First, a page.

from the New York Fed
The Federal Reserve’s responses to the 2007-2009 financial crisis, the recession, and their aftermath included important changes in the conduct of monetary policy. The Federal Reserve rapidly reduced its target for the federal funds rate (FFR) to its effective lower bound, introduced facilities to provide ample liquidity and to maintain the flow of credit in the economy, and purchased large amounts of longer-term securities. One consequence of these changes is that the Federal Reserve will likely need to employ new tools when it begins to raise the FFR and other short-term interest rates to more normal levels.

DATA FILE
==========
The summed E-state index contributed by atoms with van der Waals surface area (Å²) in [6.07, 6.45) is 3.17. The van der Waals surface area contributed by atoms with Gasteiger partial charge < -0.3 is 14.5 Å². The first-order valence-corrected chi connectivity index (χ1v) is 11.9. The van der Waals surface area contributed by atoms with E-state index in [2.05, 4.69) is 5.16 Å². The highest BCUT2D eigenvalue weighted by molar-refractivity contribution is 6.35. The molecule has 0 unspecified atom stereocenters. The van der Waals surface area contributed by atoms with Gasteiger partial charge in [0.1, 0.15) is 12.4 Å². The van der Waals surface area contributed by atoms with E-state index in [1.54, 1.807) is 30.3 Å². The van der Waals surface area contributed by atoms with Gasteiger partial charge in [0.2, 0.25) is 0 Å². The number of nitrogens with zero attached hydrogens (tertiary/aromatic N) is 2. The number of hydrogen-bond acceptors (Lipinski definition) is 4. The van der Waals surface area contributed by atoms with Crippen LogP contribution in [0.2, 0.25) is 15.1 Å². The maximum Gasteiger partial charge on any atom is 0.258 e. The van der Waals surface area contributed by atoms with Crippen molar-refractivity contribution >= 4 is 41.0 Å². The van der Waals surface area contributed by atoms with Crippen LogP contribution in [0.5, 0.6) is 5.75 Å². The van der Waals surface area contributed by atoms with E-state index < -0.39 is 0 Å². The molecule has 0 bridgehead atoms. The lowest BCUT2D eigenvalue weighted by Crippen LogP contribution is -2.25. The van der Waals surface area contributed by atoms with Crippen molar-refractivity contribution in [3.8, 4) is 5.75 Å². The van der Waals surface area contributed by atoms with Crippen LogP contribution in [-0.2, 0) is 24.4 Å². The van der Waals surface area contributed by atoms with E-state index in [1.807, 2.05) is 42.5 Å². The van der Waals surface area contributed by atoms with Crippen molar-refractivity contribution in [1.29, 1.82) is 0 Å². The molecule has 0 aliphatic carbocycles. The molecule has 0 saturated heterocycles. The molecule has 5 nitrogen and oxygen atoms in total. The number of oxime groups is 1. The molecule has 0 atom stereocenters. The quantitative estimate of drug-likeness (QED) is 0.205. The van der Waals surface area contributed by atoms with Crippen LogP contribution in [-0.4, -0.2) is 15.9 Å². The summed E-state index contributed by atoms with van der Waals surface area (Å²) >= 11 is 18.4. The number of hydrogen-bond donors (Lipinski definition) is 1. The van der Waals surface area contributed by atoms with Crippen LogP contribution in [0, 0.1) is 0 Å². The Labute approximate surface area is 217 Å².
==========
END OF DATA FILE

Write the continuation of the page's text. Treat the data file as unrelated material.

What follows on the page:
One new monetary policy tool, the payment of interest on banks’ reserves held at the Federal Reserve, has been in place since 2008. The Federal Open Market Committee (FOMC or “Committee”) has indicated that interest on reserves will play a key role during the process of normalizing monetary policy (FOMC 2014c). Nonetheless, evidence in recent years indicates that the payment of interest on reserves may not provide the degree of control over the FFR and other short-term interest rates that the Committee desires, and supplementary tools might be needed to provide that level of control.
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